LABsays:

Re: Re: Re:7 Re: Re: Re: Re: Re: Re: Re: Re: Re:

“LAB is one of the more reasoned, controlled copyright advocates.”

Thanks

“but the attempts and lengths he goes to defend the existing, over-the-top practices are a sign of his irreparably blind dedication.”

Hardly, I just fail to see things and stories strictly in black and white, good vs. evil constructs. I feel you do yourself a disservice if you can’t view it from the other side. Why would the MPAA be concerned with someone potentially using new technology to record in a movie theater? Why would federal authorities be involved? Why would they question him about higher ups and what organization he worked for?

LABsays:

Re: Re: Re:6 Re: Re: Re: Re: Re: Re: Re: Re:

“Which. He. Wasn’t. Doing.”

How do you tell? How are they supposed to know? If you think someone is shoplifting from your store don’t you check the bag they brought in?

I appreciate your analogy and am slightly more sympathetic. I think the analogy would be better served in a shoplifting situation. Incredibly inconvenient for the patron. My point more is that when dealing with private entities you get crazy reactions. Regardless how you feel about the laws I would not wear a potential recording device on my face in a theater and be surprised if anything happened.

“Now, that said, while I highly doubt this was a PR stunt on Google’s behalf, I can totally see it as being an attempted one, and one that backfired badly, on behalf of the *AA’s, to ‘make an example’ out of a movie pirate.”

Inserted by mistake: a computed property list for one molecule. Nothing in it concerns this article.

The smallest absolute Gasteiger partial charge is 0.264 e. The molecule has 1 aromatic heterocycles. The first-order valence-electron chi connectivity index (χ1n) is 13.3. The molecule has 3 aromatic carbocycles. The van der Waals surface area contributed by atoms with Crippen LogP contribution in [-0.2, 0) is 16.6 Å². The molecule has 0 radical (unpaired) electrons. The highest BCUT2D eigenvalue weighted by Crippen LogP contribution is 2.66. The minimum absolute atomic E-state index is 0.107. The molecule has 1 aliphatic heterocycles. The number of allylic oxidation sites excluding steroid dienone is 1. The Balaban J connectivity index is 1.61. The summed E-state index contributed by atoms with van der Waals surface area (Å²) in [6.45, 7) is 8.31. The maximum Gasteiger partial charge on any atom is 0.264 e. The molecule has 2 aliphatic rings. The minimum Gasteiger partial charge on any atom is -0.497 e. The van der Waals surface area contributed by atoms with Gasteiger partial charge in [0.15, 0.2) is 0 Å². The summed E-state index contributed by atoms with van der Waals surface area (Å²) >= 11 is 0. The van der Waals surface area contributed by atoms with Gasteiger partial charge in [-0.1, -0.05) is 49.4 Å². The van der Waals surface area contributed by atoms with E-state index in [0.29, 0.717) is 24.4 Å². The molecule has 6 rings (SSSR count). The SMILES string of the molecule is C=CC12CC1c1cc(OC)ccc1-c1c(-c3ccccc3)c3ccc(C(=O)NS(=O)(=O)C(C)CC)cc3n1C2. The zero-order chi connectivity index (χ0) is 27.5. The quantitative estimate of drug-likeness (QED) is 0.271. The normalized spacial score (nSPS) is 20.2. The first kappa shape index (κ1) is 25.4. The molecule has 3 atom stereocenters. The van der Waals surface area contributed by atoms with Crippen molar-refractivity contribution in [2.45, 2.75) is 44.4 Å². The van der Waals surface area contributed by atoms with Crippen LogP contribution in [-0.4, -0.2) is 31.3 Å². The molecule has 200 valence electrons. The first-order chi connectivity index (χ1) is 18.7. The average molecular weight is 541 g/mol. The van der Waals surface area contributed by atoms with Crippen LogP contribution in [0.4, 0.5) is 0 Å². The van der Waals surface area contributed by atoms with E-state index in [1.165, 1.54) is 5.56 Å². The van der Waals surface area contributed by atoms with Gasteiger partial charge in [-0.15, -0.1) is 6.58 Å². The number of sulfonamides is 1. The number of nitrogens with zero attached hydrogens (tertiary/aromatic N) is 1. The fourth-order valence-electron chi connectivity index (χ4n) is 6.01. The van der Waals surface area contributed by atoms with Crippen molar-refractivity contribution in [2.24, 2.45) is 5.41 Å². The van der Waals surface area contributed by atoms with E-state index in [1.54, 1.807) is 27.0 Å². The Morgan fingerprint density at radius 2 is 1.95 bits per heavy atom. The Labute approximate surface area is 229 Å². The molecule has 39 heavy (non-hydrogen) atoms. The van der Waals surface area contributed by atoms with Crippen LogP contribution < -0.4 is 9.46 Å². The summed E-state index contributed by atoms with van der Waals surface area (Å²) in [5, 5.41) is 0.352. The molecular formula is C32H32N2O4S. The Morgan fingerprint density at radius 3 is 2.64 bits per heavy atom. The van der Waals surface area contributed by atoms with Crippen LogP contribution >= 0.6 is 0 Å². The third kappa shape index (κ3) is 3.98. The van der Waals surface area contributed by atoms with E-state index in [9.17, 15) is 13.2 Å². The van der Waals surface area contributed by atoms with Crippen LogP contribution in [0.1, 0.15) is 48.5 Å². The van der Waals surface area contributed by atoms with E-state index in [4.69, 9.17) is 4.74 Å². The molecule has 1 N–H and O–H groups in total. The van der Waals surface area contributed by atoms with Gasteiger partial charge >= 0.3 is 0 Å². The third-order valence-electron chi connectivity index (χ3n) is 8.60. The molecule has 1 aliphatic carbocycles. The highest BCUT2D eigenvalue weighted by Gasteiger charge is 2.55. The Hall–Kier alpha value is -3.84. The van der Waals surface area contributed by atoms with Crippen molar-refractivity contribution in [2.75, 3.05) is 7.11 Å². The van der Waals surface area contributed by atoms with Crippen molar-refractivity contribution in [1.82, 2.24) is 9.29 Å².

This is what I think.

That One Guysays:

Re: Re: Re:7 Re: Re: Re: Re: Re: Re: Re: Re: Re:

Funny thing about the shoplifting version of the analogy, had this been a case of someone suspected of shoplifting a CD/DVD, this insane overreaction wouldn’t have occured. Police(the regular ones) would have been called, they would have asked the person to open their bags right off the bat, seen that the individual didn’t have what the store had claimed he’d stolen, and then let him leave.

(Minor tangent)
For all that some people constantly claim that ‘infringement = theft’, the law certainly treats them completely and utterly different in severity and punishment, though the fact that the one that literally(due to removing a physical copy that could have been purchased) involves taking away the opportunity for a business to profit from its sale is treated less severely than creating a copy of the original, just shows how insanely out of whack the laws have gotten.
(/Minor tangent)

Regardless how you feel about the laws I would not wear a potential recording device on my face in a theater and be surprised if anything happened.

Except for the fact that the theater’s own actions would have strongly suggested to the guy that he didn’t have anything to worry about. If wearing the gadget was a problem, he should have been denied entry in the first place, and told that as long as he was wearing it he would be barred from watching a movie at that establishment.

That did not happen.

If they were such a huge threat that it warranted calling a private organization, who then called a federal agency to come in and drag the guy out of the theater, it should have been pointed out to him when he was picking up his drinks and snacks(assuming he’s one of those crazy people willing to pay $20 for munchies), or when he was at the ticket check.

That did not happen either.

The entire time up to the point where he was dragged out of the theater, apparently not one of the theater employees gave him any indication that his wearing that gadget on his head was considered such a huge problem, or told him to leave, so how exactly was he to know it would be treated in such an insanely over the top manner?